The Pittsburgh Pirates may have started the "We Are Family" phrase in sports, but Camrose Kodiaks head coach and general manager Boris Rybalka perfected it. Every player that has pulled on a Kodiaks' uniform has become part of the family.
Rybalka gives credit to the organization's father figure. "When you have a president like Barry Fossen, he allows the hockey people to do the job they are suppose to do. No disrespect to other organizations, but if you own a car company, are you going to call a doctor to tell you how to fix a motor? Mr. Fossen has allowed the hockey people to do what they are supposed to do. If you allow the people to stay the course, and keep teaching and instilling skills, good things will happen. We think we built the right model."
To be successful, people can't take the easy way out. "This is a hockey business and the key is to surround yourself with the right people. For us, we have been allowed to do what we need to do."
The Kodiaks have bypassed some good players along the way because they didn't fit the mold of a hard-working bear. "We want players that match our morals, standards and work ethic. For some reason if they don't work out, we trade or release them with no hard feelings. We build a mold here. When we are not happy as a coaching staff, it is when we are not working hard. Our backgrounds are hard work. It is not just about skills. It is about representing the city and the jersey."
Rybalka and his volunteer staff have created a family culture that has led to success on and off the ice. The coach and GM treats all of his hockey players likes sons and he knows family comes first.
The Kodiaks look for players that will follow their work ethic, system, rules, structure, discipline, off-ice, team building, community work, pride, heart and determination. "That is a lot of stuff to consider for 16 to 20 year olds when they come from different culture."
Rybalka and his assistant Doug Fleck often receive calls from parents asking what we did to their sons who never used to wash dishes, do laundry or mop floors. "We turned them around using life skills and now they are part of our family and a Kodiak."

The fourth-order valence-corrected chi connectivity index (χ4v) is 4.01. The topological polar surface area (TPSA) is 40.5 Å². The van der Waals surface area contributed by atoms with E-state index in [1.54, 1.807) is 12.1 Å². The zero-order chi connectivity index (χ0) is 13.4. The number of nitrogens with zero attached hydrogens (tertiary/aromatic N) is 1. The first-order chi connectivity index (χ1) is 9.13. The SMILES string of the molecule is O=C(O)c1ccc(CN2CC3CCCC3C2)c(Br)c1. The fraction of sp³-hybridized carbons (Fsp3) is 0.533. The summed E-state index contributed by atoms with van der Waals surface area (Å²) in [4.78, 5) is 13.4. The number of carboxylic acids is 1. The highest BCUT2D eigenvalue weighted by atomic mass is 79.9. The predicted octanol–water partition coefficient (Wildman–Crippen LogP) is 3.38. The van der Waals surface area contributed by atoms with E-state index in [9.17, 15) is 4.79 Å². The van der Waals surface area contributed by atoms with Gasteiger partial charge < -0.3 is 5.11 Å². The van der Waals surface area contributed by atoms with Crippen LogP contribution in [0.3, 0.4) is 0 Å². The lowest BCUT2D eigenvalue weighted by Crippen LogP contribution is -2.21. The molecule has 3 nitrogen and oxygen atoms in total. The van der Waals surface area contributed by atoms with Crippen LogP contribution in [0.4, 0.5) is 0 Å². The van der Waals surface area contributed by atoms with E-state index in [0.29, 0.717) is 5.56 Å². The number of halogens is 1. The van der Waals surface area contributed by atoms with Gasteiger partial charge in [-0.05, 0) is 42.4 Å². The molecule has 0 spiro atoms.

The RBC Cup made a huge change in goalie Mike Brodeur's life. Brodeur not only geared up his performance for the playoffs, he even took it up another notch to be named Top Goaltender at the 2003 RBC Cup. "It wasn't just me. We had a great team, great coaching and we worked hard. It all came down to the fact we bonded so well. We were family. There were no cliques." When the Kodiaks had a practice or a function all 22 players spent a lot of time together to create a special bond.
After Camrose won the 2001 RBC Cup, they were on the radar of most good hockey players. "Success was the first thing I thought about with Camrose. It was always a team that everybody wanted to go play for. Boris is one of the best coaches I have ever had the pleasure to work with. He is a great coach and person and that is hard to come by at that level. You put that with the fact Camrose is a good place to play in, great town. I couldn't have chosen a better place to play," said Brodeur.
Like a good father, Rybalka wants his hockey playing "adopted sons" to succeed. The tough love approach has worked wonders over the years. "That is why he has been so successful," added Brodeur. "For me personally, it's mental. I was hard on myself. Boris made me look past that and helped me forget about the rough night and think about the good ones."
Mason Raymond is enjoying life with the Vancouver Canucks. His road to the NHL started when he decided to join the Kodiaks. "I remember when I was in Midget, I heard nothing but good things about Camrose and their organization and program. Camrose has been an organization that has had great success over time and each year put forth a good contending club. I think as a player that is something you look more for, a team that has had good success. The coaches are there for you, to help you succeed and move on to the next level."
Rybalka knew how to inspire Mason to get him to the next level. "I thrive on communication and I remember him telling me that it was my privilege to play hockey, not my right. He made me do things that I didn't think I was capable of doing."
Mason said the atmosphere in Camrose also played an important role in his development. "It is always fun to play in front of a lot of people. Camrose is a great community for a junior hockey club. They love their hockey and support it very well."
Raymond still relishes the opportunity he had to play in the RBC Cup. "That was a huge part of my career and where I was recognized as a player. That tournament has great exposure for junior players playing Junior A hockey. It was a huge stepping stone for me to move forward in my career."
"We know we have the best coaching staff at the junior level in Canada," said current goalie Dalyn Flette. "I've played in the Western Hockey League and I came back here because I know this is the best place to be to learn and be able to move up to play at the professional or university level."